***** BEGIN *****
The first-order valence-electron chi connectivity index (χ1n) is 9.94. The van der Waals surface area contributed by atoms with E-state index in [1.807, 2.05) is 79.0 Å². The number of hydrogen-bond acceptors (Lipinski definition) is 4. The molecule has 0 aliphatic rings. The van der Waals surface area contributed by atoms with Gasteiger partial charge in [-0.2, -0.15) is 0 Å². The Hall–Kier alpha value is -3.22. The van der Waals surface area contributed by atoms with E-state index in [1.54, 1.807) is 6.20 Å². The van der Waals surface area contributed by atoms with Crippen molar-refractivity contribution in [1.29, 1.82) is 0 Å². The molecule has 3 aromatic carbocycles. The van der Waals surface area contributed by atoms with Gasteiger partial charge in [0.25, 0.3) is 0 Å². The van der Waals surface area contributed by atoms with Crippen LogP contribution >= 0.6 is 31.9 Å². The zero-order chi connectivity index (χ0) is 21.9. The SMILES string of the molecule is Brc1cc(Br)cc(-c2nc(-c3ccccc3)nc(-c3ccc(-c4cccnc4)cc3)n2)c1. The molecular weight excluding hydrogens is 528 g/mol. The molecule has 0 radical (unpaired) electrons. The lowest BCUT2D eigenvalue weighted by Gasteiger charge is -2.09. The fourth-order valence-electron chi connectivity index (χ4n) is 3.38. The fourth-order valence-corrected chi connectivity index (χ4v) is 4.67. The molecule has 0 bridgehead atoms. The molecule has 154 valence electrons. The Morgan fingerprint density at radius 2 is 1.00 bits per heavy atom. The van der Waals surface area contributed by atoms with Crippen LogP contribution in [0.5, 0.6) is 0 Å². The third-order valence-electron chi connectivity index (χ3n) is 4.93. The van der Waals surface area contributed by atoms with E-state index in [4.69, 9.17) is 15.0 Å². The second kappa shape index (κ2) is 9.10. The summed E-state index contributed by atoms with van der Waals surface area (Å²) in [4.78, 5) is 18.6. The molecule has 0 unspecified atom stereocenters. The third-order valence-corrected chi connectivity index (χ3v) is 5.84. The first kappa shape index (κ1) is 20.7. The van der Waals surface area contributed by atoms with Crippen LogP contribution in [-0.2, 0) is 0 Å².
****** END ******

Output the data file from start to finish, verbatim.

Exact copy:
The first-order valence-electron chi connectivity index (χ1n) is 9.94. The van der Waals surface area contributed by atoms with E-state index in [1.807, 2.05) is 79.0 Å². The number of hydrogen-bond acceptors (Lipinski definition) is 4. The molecule has 0 aliphatic rings. The van der Waals surface area contributed by atoms with Gasteiger partial charge in [-0.2, -0.15) is 0 Å². The Hall–Kier alpha value is -3.22. The van der Waals surface area contributed by atoms with E-state index in [1.54, 1.807) is 6.20 Å². The van der Waals surface area contributed by atoms with Crippen molar-refractivity contribution in [1.29, 1.82) is 0 Å². The molecule has 3 aromatic carbocycles. The van der Waals surface area contributed by atoms with Gasteiger partial charge in [0.25, 0.3) is 0 Å². The van der Waals surface area contributed by atoms with Crippen LogP contribution >= 0.6 is 31.9 Å². The zero-order chi connectivity index (χ0) is 21.9. The SMILES string of the molecule is Brc1cc(Br)cc(-c2nc(-c3ccccc3)nc(-c3ccc(-c4cccnc4)cc3)n2)c1. The molecular weight excluding hydrogens is 528 g/mol. The molecule has 0 radical (unpaired) electrons. The lowest BCUT2D eigenvalue weighted by Gasteiger charge is -2.09. The fourth-order valence-electron chi connectivity index (χ4n) is 3.38. The fourth-order valence-corrected chi connectivity index (χ4v) is 4.67. The molecule has 0 bridgehead atoms. The molecule has 154 valence electrons. The Morgan fingerprint density at radius 2 is 1.00 bits per heavy atom. The van der Waals surface area contributed by atoms with Crippen LogP contribution in [0.5, 0.6) is 0 Å². The third-order valence-electron chi connectivity index (χ3n) is 4.93. The van der Waals surface area contributed by atoms with E-state index in [4.69, 9.17) is 15.0 Å². The second kappa shape index (κ2) is 9.10. The summed E-state index contributed by atoms with van der Waals surface area (Å²) in [4.78, 5) is 18.6. The molecule has 0 unspecified atom stereocenters. The third-order valence-corrected chi connectivity index (χ3v) is 5.84. The first kappa shape index (κ1) is 20.7. The van der Waals surface area contributed by atoms with Crippen LogP contribution in [-0.2, 0) is 0 Å².